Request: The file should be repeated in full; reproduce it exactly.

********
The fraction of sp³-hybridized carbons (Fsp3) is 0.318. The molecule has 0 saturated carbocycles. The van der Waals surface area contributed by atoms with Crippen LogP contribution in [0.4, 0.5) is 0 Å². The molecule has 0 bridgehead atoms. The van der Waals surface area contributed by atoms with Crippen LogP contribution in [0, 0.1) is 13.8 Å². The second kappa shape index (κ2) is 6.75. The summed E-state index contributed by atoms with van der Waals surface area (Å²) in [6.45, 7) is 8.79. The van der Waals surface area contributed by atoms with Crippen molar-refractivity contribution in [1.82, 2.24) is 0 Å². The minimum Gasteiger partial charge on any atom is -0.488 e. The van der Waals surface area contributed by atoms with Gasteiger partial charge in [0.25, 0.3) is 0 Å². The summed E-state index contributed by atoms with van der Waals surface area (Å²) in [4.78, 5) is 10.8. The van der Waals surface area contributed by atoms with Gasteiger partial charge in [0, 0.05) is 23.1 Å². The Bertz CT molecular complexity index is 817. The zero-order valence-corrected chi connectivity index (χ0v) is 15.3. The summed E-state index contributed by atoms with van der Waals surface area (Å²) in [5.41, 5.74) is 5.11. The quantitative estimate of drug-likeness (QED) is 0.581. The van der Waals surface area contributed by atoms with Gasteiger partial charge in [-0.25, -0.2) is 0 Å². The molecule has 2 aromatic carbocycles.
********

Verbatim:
The fraction of sp³-hybridized carbons (Fsp3) is 0.318. The molecule has 0 saturated carbocycles. The van der Waals surface area contributed by atoms with Crippen LogP contribution in [0.4, 0.5) is 0 Å². The molecule has 0 bridgehead atoms. The van der Waals surface area contributed by atoms with Crippen LogP contribution in [0, 0.1) is 13.8 Å². The second kappa shape index (κ2) is 6.75. The summed E-state index contributed by atoms with van der Waals surface area (Å²) in [6.45, 7) is 8.79. The van der Waals surface area contributed by atoms with Crippen molar-refractivity contribution in [1.82, 2.24) is 0 Å². The minimum Gasteiger partial charge on any atom is -0.488 e. The van der Waals surface area contributed by atoms with Gasteiger partial charge in [0.25, 0.3) is 0 Å². The summed E-state index contributed by atoms with van der Waals surface area (Å²) in [4.78, 5) is 10.8. The van der Waals surface area contributed by atoms with Gasteiger partial charge in [0, 0.05) is 23.1 Å². The Bertz CT molecular complexity index is 817. The zero-order valence-corrected chi connectivity index (χ0v) is 15.3. The summed E-state index contributed by atoms with van der Waals surface area (Å²) in [5.41, 5.74) is 5.11. The quantitative estimate of drug-likeness (QED) is 0.581. The van der Waals surface area contributed by atoms with Gasteiger partial charge in [-0.25, -0.2) is 0 Å². The molecule has 2 aromatic carbocycles.